An extension to the Climate Change Agreement scheme will prevent an estimated 700,000 tonnes of CO2 from being emitted each year.
Businesses across the UK are set to save up to £300 million a year, as the government today (16 April 2020) launched a consultation on the terms of an extension to the Climate Change Agreement scheme (CCA).
CCAs work by setting targets for reducing businesses’ energy use in return for discounts on the climate change levy on their energy bills. The consultation will enable new targets to be put in place from January 2021, allowing the extension of the scheme beyond its current March 2023 end date to March 2025.
The 2-year extension, announced by the Chancellor during the Spring Budget, will give eligible companies extra financial support and security by guaranteeing access to savings worth up to £300 million a year until 2025.
Energy Minister Kwasi Kwarteng said:
Extending the Climate Change Agreement scheme will give businesses greater clarity and security at a time when they need it most.
This extension will save businesses money while cutting emissions – a key element of our work to combat climate change in the months and years ahead.
In addition to extending the CCA for thousands of companies currently in the scheme, the consultation will also allow new businesses to apply to join and gain vital access to savings as of January 2021. Under the current rules, businesses have not been able to join the scheme since October 2018.
By joining the scheme businesses will also be helping the fight against climate change. Since the CCA was introduced in 2013, it is estimated to have helped companies reduce energy use by up to 2.3 terawatt hours a year – enough energy to power 140,000 homes.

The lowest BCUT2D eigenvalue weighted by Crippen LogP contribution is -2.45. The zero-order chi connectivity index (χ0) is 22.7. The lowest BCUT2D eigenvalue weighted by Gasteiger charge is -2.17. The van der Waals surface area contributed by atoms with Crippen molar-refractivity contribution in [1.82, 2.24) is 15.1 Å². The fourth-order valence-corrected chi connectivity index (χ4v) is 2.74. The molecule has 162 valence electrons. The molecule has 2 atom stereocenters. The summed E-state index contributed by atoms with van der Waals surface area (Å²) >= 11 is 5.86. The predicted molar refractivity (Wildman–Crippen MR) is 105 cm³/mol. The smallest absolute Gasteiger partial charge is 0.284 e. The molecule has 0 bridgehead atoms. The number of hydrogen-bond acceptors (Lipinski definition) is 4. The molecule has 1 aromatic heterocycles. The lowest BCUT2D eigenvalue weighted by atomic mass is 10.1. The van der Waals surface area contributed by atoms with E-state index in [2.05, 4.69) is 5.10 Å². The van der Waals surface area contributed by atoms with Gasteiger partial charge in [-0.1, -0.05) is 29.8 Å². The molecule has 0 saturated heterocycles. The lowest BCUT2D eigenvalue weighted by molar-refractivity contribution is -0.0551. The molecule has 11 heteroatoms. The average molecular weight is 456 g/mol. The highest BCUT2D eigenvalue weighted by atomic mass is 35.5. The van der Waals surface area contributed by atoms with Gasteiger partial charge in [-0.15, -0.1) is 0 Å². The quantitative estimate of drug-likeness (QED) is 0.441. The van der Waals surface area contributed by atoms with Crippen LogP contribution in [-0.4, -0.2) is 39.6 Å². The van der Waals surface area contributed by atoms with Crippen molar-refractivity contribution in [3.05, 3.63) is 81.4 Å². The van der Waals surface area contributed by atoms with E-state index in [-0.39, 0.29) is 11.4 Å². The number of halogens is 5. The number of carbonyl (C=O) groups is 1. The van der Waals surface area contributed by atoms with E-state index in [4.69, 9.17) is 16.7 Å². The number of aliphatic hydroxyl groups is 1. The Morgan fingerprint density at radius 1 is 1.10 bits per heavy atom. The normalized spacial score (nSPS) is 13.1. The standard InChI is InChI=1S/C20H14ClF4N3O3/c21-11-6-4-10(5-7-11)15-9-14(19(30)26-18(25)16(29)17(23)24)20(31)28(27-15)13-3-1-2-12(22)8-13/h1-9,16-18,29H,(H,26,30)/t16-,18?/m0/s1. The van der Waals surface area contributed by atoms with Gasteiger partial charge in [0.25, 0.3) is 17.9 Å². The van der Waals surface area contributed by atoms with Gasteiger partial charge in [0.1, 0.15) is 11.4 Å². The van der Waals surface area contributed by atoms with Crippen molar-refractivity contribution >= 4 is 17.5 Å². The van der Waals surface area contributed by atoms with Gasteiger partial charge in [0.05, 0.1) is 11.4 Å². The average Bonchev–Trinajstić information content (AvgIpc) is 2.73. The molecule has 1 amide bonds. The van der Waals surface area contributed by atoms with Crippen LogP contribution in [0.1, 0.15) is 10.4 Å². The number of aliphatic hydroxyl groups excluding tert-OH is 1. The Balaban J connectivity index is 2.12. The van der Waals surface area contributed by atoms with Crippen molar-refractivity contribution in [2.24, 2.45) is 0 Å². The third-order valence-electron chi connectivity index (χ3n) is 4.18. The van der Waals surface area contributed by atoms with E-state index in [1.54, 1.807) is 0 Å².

Andrew Large, Director General of the Confederation of Paper Industries, said:
CCAs successfully focus attention onto energy efficiency at production sites. For papermaking, these agreements have helped reduce the energy to make each tonne of paper by a third since the programme started.
We’re grateful to ministers for listening to feedback and extending the CCA end date and discussing a successor scheme. In the current crisis, this removes one element of uncertainly and helps companies plan for the future with confidence in the knowledge that the government is committed to supporting UK industry.
Phillip Law, Director General of the British Plastics Federation, said:
The British Plastics Federation (BPF) welcomes the 2-year extension of the Climate Change Agreement (CCA) scheme.
As an organisation that manages the CCA for the plastics industry, we know this scheme is highly valued and has helped to significantly reduce energy use. Reopening the scheme to new entrants is vitally important to UK businesses as it will help drive improvements to energy efficiency as well as reduce costs.